Last week I posted a survey encouraging readers to reveal their religiosity. I was curious about the demographic makeup of our readership after reading a number of comments on religion over the past few weeks. Rather than a simple poll, I thought I would add a small variation to capture an extra level of nuance. I had all sorts of respondents from strong atheists to animists, pagans, Catholics, a Discordian and a “technoshamanistic gnostic buddhist monist”. Below I will describe the questions and reveal the results.
The survey is split into two questions: religious belief and religious activity. For the first question I used the Spectrum of theistic probability, which some of you might recognize is from biologist Richard Dawkins. I will repost the questions for those that did not see the survey. The parts in bold text are categories that did not appear in the original survey:
Where do you stand on the probability of God’s existence?
1) Strong theist. 100 percent possibility of God.
In the words of C.G. Jung, ‘I do not believe, I know.’
2) Very high probability but short of 100 per cent. De facto theist.
‘I cannot know for certain, but I strongly believe in God and live my life on the assumption that he is there.’
3) Higher than 50 per cent but not very high. Technically agnostic but leaning towards theism.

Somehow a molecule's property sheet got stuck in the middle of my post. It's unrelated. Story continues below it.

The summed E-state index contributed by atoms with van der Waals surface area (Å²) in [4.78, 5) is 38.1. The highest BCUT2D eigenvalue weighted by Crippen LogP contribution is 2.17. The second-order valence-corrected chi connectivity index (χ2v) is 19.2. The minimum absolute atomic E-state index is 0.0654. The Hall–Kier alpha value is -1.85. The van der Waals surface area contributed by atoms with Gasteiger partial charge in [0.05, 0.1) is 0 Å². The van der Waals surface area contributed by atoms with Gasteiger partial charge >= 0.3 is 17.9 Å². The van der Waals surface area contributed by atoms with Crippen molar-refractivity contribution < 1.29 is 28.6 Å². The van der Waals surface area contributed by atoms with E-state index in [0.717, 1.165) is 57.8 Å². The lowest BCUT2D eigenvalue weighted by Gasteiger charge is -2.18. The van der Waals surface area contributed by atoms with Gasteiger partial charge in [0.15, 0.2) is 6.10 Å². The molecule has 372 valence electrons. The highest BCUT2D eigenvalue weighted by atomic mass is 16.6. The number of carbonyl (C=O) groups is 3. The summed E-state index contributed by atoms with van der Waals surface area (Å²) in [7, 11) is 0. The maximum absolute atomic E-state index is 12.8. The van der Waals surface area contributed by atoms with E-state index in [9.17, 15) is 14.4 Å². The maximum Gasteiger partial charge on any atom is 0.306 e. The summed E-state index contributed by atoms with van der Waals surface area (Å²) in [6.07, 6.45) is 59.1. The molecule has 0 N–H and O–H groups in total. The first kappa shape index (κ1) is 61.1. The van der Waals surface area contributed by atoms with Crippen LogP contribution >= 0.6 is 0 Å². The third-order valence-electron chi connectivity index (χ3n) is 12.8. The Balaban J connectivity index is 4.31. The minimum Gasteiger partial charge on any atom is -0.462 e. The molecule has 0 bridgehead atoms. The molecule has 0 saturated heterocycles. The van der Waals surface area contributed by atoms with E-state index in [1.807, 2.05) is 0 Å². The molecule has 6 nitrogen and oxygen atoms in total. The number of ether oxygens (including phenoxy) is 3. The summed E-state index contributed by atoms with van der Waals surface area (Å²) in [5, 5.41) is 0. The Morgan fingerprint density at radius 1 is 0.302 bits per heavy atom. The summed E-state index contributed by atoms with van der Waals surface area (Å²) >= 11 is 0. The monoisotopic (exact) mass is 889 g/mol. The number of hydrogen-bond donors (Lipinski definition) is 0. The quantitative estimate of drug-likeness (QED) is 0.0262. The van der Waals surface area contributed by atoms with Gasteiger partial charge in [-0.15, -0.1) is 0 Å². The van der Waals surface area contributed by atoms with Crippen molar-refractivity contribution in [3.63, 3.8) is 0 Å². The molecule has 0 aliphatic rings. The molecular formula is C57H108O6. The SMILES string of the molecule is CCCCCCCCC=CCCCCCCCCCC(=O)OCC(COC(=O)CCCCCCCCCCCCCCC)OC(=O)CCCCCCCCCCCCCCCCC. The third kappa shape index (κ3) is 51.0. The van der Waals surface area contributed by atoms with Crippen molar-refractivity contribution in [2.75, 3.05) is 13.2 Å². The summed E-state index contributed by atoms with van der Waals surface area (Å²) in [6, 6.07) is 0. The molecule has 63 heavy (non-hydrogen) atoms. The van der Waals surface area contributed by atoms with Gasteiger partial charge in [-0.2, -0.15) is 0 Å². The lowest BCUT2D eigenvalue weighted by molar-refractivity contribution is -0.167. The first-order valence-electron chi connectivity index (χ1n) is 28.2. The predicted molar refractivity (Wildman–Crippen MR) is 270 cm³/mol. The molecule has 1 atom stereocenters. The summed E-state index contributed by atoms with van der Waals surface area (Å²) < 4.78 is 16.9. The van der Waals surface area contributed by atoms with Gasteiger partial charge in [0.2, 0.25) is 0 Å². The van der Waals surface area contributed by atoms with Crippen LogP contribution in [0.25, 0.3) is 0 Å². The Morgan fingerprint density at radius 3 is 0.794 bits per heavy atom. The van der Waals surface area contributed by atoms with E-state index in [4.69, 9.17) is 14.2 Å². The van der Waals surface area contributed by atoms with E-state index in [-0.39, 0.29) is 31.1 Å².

‘I am very uncertain, but I am inclined to believe in God.’
4) Exactly 50 per cent. Completely impartial agnostic.
‘God’s existence and non-existence are exactly equiprobable.’
5) Lower than 50 per cent but not very low. Technically agnostic but leaning towards atheism.
‘I don’t know whether God exists but I’m inclined to be sceptical.’
6) Very low probability, but short of zero. De facto atheist.
‘I cannot know for certain but I think God is very improbable, and I live my life on the assumption that he is not there.’
7) Strong atheist.
‘I know there is no God, with the same conviction as Jung ‘knows’ there is one.’
I posted these questions without labels to avoid sociolinguistic bias. (Sidenote: If anyone wants to learn more about these positions, and why some are more tenable than others, I highly recommend Dawkins’s book The God Delusion, Chapter 2: The God Hypothesis, section: The Poverty of Agnosticism). In the analysis below I will use slightly modified terms: Theist, Weak Theist, Strict Agnostic, Weak Atheist and Atheist. For the purposes of this survey I am ignoring any distinction between theism and deism (this was brought up in some comments). I am simply looking for belief in a supernatural force v. unbelief. Another term brought up in the comments was “faith”. The term is irrelevant in this context. If you “have faith” then you should choose 1.
For the second question I tried to capture the amount of participation in religious functions. There is a difference between belief in religious dogma and belief in religious institutions. I wanted to capture a segment of the “religious” community that for one reason or another do not have a religious outlook on nature, but feel that religious institutions can nonetheless provide some positive benefit to society or their own lives. The philosopher Dan Dennett says these people have “belief in belief”. Here are the options:
A) I am an ACTIVE member of my religious community
I go to church/synagogue/mosque regularly, I participate in rituals such as praying and fasting.
B) I am an INACTIVE member of my religious community
I go to church/synagogue/mosque every once in a while, during important religious days.
C) I have no religious community
I prefer sitting at home reading Carl Sagan (or ComingAnarchy.com for that matter!)